Will the RSS continue to try to use the HSC to provide venues to promote its politics and personalities?
As students return to campuses across the country, they should be aware that groups that promote intolerance and encourage violence may try to use forums provided by student organizations to generate publicity and credibility in the United States and India.
In 2004, Ram Madhav, national spokesman of the RSS, was invited to speak at the University of Pennsylvania and at Johns Hopkins University’s School of Advanced International Studies (SAIS). Both of these engagements were well publicized and highly contentious. Over 150 academics teaching South Asian studies across the United States signed a petition protesting American universities “granting unprecedented legitimacy to the Rashtriya Swayamsevak Sangh (RSS) by providing an open, unmediated forum for its spokesperson1.” Critics of the invitation suggested that it would be akin to inviting the Ku Klux Klan to give a lecture on campus2. Both of Ram Madhav’s university appearances were met with protests from students and members of the local community.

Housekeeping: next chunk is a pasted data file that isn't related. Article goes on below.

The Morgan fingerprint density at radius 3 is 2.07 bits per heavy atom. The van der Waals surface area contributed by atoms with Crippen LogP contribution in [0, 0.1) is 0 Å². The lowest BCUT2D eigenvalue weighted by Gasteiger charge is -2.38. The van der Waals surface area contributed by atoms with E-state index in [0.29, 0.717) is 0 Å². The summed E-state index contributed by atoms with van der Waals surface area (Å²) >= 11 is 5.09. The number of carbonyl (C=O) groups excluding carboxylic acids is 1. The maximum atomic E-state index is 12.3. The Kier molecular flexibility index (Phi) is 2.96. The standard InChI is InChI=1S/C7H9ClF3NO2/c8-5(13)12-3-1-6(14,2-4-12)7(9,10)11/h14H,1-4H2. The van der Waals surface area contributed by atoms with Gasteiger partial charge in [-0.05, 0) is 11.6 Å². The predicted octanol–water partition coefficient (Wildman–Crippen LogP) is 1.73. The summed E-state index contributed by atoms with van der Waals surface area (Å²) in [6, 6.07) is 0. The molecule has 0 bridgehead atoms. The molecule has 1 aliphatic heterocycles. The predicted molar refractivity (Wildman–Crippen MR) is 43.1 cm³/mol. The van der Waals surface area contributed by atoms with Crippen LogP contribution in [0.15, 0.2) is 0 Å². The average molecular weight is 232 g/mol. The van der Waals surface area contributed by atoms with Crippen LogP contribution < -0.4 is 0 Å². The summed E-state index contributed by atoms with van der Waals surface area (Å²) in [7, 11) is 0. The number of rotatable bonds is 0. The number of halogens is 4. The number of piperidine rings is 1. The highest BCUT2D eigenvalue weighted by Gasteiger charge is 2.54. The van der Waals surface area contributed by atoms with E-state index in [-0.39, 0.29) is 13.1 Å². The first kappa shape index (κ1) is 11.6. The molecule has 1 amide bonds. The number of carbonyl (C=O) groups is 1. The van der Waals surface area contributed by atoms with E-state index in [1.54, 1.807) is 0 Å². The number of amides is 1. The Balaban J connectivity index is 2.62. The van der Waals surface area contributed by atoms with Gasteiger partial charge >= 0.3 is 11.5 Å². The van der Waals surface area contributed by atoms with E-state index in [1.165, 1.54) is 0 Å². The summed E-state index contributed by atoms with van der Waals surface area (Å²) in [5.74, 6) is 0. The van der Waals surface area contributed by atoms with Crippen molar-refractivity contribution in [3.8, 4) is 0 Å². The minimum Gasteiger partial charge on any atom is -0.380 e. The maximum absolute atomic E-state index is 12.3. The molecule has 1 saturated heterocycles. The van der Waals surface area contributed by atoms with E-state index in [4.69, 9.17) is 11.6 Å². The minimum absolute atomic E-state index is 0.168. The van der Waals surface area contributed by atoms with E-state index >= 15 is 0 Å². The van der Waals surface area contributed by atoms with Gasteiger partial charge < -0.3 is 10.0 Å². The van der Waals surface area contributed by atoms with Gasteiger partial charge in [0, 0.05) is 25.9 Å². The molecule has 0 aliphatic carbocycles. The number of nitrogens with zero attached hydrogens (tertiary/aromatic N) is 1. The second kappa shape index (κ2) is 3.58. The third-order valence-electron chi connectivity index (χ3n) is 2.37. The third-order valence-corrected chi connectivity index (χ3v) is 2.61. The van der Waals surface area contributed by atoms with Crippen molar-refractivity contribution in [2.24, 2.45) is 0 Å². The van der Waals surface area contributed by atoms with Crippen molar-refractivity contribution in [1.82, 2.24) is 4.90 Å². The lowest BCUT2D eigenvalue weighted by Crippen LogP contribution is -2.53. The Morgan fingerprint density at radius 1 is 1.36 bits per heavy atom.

Less publicized, and almost missing from the public record, was Mr. Madhav’s meeting with students at the University of Houston chapter of the Hindu Students Council (HSC). The HSC’s subsequently issued a press release3 announcing the “reorganization” of the chapter, quoting five students discussing the importance of the organization in bringing together “Hindu youngsters” and preserving “Hindu dharma”. The HSC’s press statement did not, however, mention Mr. Madhav, but if you look at the attached photograph which accompanied the original press release - entitled “Dynamic exec team of U of H HSC” you can see, amid the students, the mustachioed Cheshire grin of the RSS ideologue and national spokesperson, Ram Madhav.
CSFH’s QUESTION FOR THE HSC: Were the students from HSC aware that Ram Madhav is a representative of the Rashtriya Swayamsevak Sangh (RSS)? Will the RSS continue to try to use the HSC to provide venues to promote the politics and personalities of the RSS?
For more information or to pass on comments or questions, contact: Samip Mallick (firstname.lastname@example.org) or Murli Natrajan (email@example.com).
2 Sirohi, Seema. "Hurricane Ram" Outlook India . October 18, 2004.